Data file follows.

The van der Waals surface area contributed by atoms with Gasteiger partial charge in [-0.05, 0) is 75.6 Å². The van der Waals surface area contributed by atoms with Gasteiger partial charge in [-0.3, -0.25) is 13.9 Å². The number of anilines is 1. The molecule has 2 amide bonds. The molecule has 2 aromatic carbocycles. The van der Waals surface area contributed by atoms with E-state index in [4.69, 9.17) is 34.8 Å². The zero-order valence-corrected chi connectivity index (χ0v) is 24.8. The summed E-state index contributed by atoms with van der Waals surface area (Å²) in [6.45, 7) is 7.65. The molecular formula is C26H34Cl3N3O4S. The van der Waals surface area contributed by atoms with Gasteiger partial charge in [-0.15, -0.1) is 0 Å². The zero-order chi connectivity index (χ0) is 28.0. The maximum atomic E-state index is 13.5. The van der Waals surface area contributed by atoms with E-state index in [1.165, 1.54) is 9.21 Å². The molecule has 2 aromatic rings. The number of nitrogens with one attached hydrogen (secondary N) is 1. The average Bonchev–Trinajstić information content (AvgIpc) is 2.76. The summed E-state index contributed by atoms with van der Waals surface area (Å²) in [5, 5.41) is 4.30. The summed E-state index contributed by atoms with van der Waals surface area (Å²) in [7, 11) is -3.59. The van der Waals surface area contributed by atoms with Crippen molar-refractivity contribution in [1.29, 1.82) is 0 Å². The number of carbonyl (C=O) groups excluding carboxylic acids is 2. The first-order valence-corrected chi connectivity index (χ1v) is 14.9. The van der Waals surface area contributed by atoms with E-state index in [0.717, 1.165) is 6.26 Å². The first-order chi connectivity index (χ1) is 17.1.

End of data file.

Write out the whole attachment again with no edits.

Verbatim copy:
The van der Waals surface area contributed by atoms with Gasteiger partial charge in [-0.05, 0) is 75.6 Å². The van der Waals surface area contributed by atoms with Gasteiger partial charge in [-0.3, -0.25) is 13.9 Å². The number of anilines is 1. The molecule has 2 amide bonds. The molecule has 2 aromatic carbocycles. The van der Waals surface area contributed by atoms with E-state index in [4.69, 9.17) is 34.8 Å². The zero-order valence-corrected chi connectivity index (χ0v) is 24.8. The summed E-state index contributed by atoms with van der Waals surface area (Å²) in [6.45, 7) is 7.65. The molecular formula is C26H34Cl3N3O4S. The van der Waals surface area contributed by atoms with Gasteiger partial charge in [-0.15, -0.1) is 0 Å². The zero-order chi connectivity index (χ0) is 28.0. The maximum atomic E-state index is 13.5. The van der Waals surface area contributed by atoms with E-state index in [1.165, 1.54) is 9.21 Å². The molecule has 2 aromatic rings. The number of nitrogens with one attached hydrogen (secondary N) is 1. The average Bonchev–Trinajstić information content (AvgIpc) is 2.76. The summed E-state index contributed by atoms with van der Waals surface area (Å²) in [5, 5.41) is 4.30. The summed E-state index contributed by atoms with van der Waals surface area (Å²) in [7, 11) is -3.59. The van der Waals surface area contributed by atoms with Crippen molar-refractivity contribution in [1.29, 1.82) is 0 Å². The number of carbonyl (C=O) groups excluding carboxylic acids is 2. The first-order valence-corrected chi connectivity index (χ1v) is 14.9. The van der Waals surface area contributed by atoms with E-state index in [0.717, 1.165) is 6.26 Å². The first-order chi connectivity index (χ1) is 17.1.